Hometown: New Bern, NC
Major: Child Development: A Systems Approach (Program II)
Clubs/organizations: Project BUILD, Duke Special Olympics College
Any other activities you participated in: I have worked extensively in Durham hospitals and schools, co-taught a house course on “Service and Mentorship,” and conducted research in three distinct, year-long independent projects.
Post-graduation plans: Working with the American Youth Policy Forum in Washington, D.C., as part of the Truman Scholarship’s Summer Institute, learning more about and helping to shape child policy in the United States.
Favorite Duke memory or what Duke has meant to me: Being a Duke student comes with some incredible highs - celebrating the accomplishments of friends and classmates, basking in ridiculously beautiful spring days in the gardens, and cheering on ACC tournament and NCAA national championship basketball teams, to name a few. But I think being a student in this place has meant the most to me during the lows - when I didn’t know how I would go on, and my friends carved time out of their always-busy schedules to eat ice cream and cry with me and talk things through. Just a few weeks ago, my dad (a Duke alum) was diagnosed with terminal, metastatic cancer. It’s been, by far, the biggest low of my college experience. But my friends have been here for every tough moment. And back home? My dad’s friends from Duke flew in from all across the country to catch up and to be there for him. It’s helped me to realize the power of this place isn’t necessarily in the endless intellectual pursuits or leadership or research opportunities, but in the people you come to love and that love you in return. More than anything, that is what Duke has meant to me - family.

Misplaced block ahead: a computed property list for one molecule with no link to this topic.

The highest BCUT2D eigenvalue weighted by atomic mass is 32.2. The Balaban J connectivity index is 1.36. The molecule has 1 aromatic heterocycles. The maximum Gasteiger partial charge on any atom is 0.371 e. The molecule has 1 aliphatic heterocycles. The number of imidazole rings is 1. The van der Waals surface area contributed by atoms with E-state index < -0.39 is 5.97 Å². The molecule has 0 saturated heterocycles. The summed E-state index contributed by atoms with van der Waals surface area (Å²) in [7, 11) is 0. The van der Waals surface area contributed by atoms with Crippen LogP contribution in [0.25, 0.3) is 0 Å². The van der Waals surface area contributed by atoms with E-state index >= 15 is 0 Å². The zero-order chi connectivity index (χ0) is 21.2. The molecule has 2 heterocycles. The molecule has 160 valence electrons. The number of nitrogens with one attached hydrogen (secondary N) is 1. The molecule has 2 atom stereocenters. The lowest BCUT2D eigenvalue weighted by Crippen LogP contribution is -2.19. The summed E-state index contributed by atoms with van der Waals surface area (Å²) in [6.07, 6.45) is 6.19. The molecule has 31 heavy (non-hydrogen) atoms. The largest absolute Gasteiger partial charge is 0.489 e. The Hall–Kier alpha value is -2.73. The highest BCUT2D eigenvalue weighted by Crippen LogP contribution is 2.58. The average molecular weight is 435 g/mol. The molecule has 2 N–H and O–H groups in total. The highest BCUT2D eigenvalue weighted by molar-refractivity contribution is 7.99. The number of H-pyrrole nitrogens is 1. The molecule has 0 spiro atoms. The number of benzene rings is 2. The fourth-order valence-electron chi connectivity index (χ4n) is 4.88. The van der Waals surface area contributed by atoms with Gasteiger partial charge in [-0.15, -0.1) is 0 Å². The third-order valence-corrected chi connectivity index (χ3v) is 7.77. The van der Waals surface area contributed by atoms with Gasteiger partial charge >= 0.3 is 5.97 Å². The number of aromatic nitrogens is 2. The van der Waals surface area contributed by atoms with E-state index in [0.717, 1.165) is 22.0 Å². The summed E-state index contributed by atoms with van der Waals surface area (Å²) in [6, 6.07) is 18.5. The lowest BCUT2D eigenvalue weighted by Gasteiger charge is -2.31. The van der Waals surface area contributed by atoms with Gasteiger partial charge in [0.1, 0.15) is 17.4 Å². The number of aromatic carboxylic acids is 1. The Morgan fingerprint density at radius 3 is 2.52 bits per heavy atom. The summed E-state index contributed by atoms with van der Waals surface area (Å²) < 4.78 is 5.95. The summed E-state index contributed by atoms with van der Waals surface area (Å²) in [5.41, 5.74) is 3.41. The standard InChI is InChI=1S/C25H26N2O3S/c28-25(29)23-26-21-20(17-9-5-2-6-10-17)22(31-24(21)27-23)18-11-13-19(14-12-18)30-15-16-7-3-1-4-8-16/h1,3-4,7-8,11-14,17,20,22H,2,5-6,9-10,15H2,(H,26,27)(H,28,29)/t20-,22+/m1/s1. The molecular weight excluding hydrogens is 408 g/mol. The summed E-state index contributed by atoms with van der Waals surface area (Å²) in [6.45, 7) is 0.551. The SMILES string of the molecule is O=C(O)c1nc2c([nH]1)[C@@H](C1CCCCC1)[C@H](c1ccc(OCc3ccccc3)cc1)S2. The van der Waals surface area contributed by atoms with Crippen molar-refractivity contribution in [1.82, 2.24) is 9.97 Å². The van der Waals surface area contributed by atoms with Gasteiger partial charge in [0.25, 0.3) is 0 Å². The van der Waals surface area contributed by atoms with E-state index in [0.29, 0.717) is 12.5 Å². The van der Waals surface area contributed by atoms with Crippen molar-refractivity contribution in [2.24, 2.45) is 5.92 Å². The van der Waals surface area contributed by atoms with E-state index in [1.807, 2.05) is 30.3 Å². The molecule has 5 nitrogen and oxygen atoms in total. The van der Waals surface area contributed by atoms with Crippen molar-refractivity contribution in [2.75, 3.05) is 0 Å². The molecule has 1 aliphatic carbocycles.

Logan Beyer, a Benjamin N. Duke Scholar from New Bern, pursued a self-designed course of study (Program II) which centered on epigenetics and childhood development and was supported by her academic program through her extra-curricular activities.Commencement Homepage
During her time at Duke, Logan was involved with research at the Duke Center for Autism and Brain Development. Her civic engagement activities include serving as a special education intern with Plantersville Summer Academy in South Carolina where she designed a program for special needs children, assisting the Nutritional Recuperation Program in the Palajunoj Valley, Guatemala, with preparing a data plan for future funding, and volunteering for the Duke and Durham chapters of the Special Olympics.
Logan was among 54 students selected as 2016 Truman Scholars out of a record number of 775 nominations from 305 colleges and universities. Students are selected based on their records of leadership, public service and academic achievement, and their likelihood of becoming public-service leaders and provides funding for graduate study, leadership training and special internship opportunities within the federal government.
“Logan Beyer is just the kind of student Duke is designed for,” said President Richard H. Brodhead. “She has actively combined the resources of the university to deepen her understanding of her personal passion -- children and their development. Using what she is learning at Duke, she is sure to make her mark on a major societal need.”
Read more about Logan Beyer.